Seth MacFarlane: From Family Guy to leading man
- 31 May 2014
- From the section Entertainment & Arts
Seth MacFarlane is best known for creating long-running animations Family Guy and American Dad, as well as voicing many of the show's characters. He spoke to the BBC about his latest film, offending people and how the American press is losing its sense of humour.
"I like being involved in all aspects of a movie or TV show - if I'm involved in a project I'm either involved 150% or I've passed it off to someone else 150%," says Seth MacFarlane.
He's not lying - not only did he co-write, produce and direct his latest film A Million Ways to Die in the West, he also co-wrote a song for the comedy western and stars in it too.
"It's hard for me to stay only halfway involved in something, so I do like to keep a hand in all facets," he says.
Learn to juggle
Not that the 40-year-old is power hungry - with fingers in so many different pies he's learned to juggle all the jobs, as well as trust his team to carry out his vision.
"It's a combination of being invested in everything but also letting people do what they do because it takes a lot of the load off."
Set in the Old West but with a contemporary twist, the film stars MacFarlane as cowardly sheep farmer Albert Stark who is fed up with life on the frontier, while desperately trying to avoid the numerous hazards claiming the lives of those around him.
After challenging a love rival to a gun duel, he is helped by town newcomer Anna Barnes (Oscar winner Charlize Theron) to practise his shooting skills. Little does he know, she is the wife of a notorious outlaw (Liam Neeson).
It's the comic's first turn as a live-action leading man, having spent most of his time behind the camera as the familiar voices of Family Guy characters including Peter Griffin and Brian the dog, as well as badly behaved bear Ted from his hit 2012 film.
With such a recognisable voice, MacFarlane admits some people may have trouble seeing past his famous characters and viewing him instead as an actor.
"That was a concern - it's always in the back of my head," he says. "Sometimes there is a disconnect when I see voice actors in person who did characters I've grown up with.
"But since the Comedy Central roasts I've done and [hosting] the Oscars, I hope some of that has dissipated and people can separate me from the characters on Family Guy."
'Freak of Nature'
Following on from the success of Ted - which is currently the highest-grossing R-rated original comedy ever - A Million Ways to Die in the West has a lot to live up to.
"Ted was a freak of nature. It would be unrealistic to expect this movie to perform like Ted did," says MacFarlane, who insists he isn't feeling the pressure.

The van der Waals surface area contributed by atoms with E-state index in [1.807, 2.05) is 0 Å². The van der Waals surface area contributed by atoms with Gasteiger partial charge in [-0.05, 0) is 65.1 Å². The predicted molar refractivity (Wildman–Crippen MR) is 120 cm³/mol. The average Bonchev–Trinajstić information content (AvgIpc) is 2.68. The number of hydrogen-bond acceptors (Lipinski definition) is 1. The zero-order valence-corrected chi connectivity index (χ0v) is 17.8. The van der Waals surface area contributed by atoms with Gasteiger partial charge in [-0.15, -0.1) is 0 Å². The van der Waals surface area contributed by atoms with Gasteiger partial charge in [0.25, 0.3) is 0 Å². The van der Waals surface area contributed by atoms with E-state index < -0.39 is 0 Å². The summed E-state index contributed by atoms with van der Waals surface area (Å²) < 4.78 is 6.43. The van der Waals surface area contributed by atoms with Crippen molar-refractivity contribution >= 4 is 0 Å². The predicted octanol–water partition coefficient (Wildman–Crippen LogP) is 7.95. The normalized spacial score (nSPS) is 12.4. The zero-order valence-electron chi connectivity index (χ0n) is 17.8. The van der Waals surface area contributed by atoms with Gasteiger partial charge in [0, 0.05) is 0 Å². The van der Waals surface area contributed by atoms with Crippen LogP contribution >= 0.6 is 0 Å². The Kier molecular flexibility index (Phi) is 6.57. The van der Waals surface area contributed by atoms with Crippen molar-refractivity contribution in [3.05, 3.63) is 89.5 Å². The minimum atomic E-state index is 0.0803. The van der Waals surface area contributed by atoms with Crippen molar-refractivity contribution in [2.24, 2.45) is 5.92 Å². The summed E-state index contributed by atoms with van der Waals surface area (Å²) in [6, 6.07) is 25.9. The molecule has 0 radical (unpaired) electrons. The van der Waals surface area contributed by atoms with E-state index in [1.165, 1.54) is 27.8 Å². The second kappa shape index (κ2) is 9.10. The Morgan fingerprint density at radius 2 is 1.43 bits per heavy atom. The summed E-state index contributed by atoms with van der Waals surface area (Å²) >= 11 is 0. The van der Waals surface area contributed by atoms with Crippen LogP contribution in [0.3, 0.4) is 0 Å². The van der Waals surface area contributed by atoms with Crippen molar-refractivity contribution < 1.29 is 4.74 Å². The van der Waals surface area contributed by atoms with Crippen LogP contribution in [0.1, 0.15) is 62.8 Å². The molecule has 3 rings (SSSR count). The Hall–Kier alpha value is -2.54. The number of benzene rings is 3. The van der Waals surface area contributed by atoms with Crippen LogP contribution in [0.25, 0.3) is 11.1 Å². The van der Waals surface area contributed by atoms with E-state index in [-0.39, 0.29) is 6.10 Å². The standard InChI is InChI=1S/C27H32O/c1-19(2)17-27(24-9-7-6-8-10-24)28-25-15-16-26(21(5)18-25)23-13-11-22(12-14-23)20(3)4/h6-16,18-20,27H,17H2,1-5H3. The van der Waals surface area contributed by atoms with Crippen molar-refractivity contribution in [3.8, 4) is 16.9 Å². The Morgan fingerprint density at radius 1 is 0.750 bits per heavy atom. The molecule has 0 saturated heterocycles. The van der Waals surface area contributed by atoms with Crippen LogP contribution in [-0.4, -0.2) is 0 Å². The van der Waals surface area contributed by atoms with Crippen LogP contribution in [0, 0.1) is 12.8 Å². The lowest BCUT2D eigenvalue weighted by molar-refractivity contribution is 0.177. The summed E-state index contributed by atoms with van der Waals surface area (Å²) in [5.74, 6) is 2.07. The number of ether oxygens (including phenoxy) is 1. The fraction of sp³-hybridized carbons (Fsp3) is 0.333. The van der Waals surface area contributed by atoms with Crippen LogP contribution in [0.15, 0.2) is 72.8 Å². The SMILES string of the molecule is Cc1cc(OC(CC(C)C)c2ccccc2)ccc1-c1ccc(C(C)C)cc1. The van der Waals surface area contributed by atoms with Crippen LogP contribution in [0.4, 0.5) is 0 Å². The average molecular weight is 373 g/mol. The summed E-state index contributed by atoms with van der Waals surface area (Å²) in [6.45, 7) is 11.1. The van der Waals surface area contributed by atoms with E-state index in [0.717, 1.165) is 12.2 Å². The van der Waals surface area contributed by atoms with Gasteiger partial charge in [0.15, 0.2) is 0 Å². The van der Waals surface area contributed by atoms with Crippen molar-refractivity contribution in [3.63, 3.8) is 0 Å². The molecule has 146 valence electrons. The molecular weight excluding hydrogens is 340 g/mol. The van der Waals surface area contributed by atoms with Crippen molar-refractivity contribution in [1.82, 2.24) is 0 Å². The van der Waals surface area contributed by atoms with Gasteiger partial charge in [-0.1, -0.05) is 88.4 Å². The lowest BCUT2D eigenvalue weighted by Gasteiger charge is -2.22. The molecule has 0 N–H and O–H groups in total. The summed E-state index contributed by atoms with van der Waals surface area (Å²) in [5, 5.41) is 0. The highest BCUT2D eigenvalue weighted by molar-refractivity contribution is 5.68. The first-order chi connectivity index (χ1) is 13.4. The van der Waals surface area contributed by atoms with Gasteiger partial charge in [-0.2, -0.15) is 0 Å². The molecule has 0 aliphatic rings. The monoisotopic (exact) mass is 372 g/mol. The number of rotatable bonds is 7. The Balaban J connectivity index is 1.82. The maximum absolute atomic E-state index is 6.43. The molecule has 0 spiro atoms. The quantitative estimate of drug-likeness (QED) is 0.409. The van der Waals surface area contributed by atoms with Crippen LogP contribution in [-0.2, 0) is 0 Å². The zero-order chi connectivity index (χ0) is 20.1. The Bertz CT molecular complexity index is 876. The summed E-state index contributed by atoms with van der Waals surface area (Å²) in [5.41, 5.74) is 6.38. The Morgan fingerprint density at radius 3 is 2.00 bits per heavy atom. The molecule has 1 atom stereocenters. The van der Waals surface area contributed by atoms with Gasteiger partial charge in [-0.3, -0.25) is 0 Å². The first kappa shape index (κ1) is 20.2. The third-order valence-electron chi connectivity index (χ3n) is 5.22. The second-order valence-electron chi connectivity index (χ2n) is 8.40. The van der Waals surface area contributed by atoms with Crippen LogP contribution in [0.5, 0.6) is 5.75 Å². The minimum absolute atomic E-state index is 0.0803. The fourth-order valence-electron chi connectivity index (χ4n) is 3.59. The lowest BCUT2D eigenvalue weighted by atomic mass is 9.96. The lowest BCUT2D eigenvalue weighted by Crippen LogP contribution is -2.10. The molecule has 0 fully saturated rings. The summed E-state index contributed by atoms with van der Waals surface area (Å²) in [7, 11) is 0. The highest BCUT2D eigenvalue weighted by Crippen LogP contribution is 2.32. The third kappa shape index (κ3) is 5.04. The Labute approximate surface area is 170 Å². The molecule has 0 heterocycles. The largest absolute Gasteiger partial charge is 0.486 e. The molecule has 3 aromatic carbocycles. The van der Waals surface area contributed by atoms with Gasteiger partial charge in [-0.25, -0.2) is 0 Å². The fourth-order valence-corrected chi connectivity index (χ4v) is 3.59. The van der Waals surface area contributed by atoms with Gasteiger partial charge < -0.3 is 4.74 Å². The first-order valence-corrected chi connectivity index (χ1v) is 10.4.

"I'm happy with how this turned out. I don't generally operate in terms of pressuring myself with box office returns - I do projects that interest me and if I've done my job people will respond and go see the movie."
Undoubtedly, box office receipts will be linked to whether audiences "get" the writer's brand of dark comedy and slapstick humour which has made Family Guy so successful, and whether it can translate to the big screen.
MacFarlane is well known for the somewhat controversial material he includes in his animated series - a medium where he can arguably get away with more than in a live-action comedy.
But with gags that touch on sexism, racism and even child abuse in the film, the writer believes the problem is not with his jokes, it's everyone else's sense of humour.
"I think people are losing the ability to process context - not so much here [in the UK], but certainly in the States," he says.
"Ironically the American entertainment press is losing it faster than the average American.
"All in the Family was the greatest American sitcom, in my opinion, ever - it was on the early '70s and it was a huge hit.
"The central character [Archie Bunker] was a total bigot, a total racist and his son-in-law who lived with him was a very progressive liberal who hated his racism.
"The words that would come out of Archie's mouth - it was racist, it was sexist, it was homophobic - but that was his character and you were laughing at him for being ignorant.
"Nowadays if that show was on, I think American people would get it, but the American press would not able to look past the words Archie is using. There would be no appreciation of context and that is a problem.
"There is some stuff that is indefensible, but in order to separate you can't just say everything is offensive - which is what the American entertainment press has become. It's just become a lot of people screaming about things they are offended by."
So does anything offend the comic?
"There are things that offend me, like people committing horrific crimes or people harming animals - but I've never seen anything in a movie, TV show or fictitious production has ever really offended me.
"I reserve that for real things."
A Million Ways to Die in the West is on general release in the UK.